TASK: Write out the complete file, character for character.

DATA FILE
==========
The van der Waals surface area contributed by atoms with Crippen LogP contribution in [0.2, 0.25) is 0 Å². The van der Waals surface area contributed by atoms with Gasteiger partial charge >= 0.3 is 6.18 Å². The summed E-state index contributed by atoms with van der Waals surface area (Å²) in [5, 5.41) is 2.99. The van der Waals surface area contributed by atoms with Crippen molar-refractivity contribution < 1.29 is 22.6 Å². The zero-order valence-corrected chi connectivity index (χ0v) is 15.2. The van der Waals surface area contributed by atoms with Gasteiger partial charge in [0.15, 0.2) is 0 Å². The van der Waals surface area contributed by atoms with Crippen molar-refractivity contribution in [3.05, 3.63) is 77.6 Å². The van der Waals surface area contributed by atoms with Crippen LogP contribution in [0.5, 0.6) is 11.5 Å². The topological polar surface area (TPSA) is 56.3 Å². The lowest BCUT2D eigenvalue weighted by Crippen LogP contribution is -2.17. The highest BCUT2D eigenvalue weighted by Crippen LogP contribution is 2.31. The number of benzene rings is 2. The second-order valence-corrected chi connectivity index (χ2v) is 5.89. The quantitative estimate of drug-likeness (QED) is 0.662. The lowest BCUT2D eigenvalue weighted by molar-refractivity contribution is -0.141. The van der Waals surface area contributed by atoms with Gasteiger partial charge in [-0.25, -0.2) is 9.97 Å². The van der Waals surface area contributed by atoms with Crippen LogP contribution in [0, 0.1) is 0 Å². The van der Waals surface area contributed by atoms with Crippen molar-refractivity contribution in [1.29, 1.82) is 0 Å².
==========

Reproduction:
The van der Waals surface area contributed by atoms with Crippen LogP contribution in [0.2, 0.25) is 0 Å². The van der Waals surface area contributed by atoms with Gasteiger partial charge >= 0.3 is 6.18 Å². The summed E-state index contributed by atoms with van der Waals surface area (Å²) in [5, 5.41) is 2.99. The van der Waals surface area contributed by atoms with Crippen molar-refractivity contribution < 1.29 is 22.6 Å². The zero-order valence-corrected chi connectivity index (χ0v) is 15.2. The van der Waals surface area contributed by atoms with Gasteiger partial charge in [0.15, 0.2) is 0 Å². The van der Waals surface area contributed by atoms with Crippen molar-refractivity contribution in [3.05, 3.63) is 77.6 Å². The van der Waals surface area contributed by atoms with Crippen LogP contribution in [0.5, 0.6) is 11.5 Å². The topological polar surface area (TPSA) is 56.3 Å². The lowest BCUT2D eigenvalue weighted by Crippen LogP contribution is -2.17. The highest BCUT2D eigenvalue weighted by Crippen LogP contribution is 2.31. The number of benzene rings is 2. The second-order valence-corrected chi connectivity index (χ2v) is 5.89. The quantitative estimate of drug-likeness (QED) is 0.662. The lowest BCUT2D eigenvalue weighted by molar-refractivity contribution is -0.141. The van der Waals surface area contributed by atoms with Gasteiger partial charge in [-0.25, -0.2) is 9.97 Å². The van der Waals surface area contributed by atoms with Crippen LogP contribution in [0, 0.1) is 0 Å². The van der Waals surface area contributed by atoms with Crippen molar-refractivity contribution in [1.29, 1.82) is 0 Å².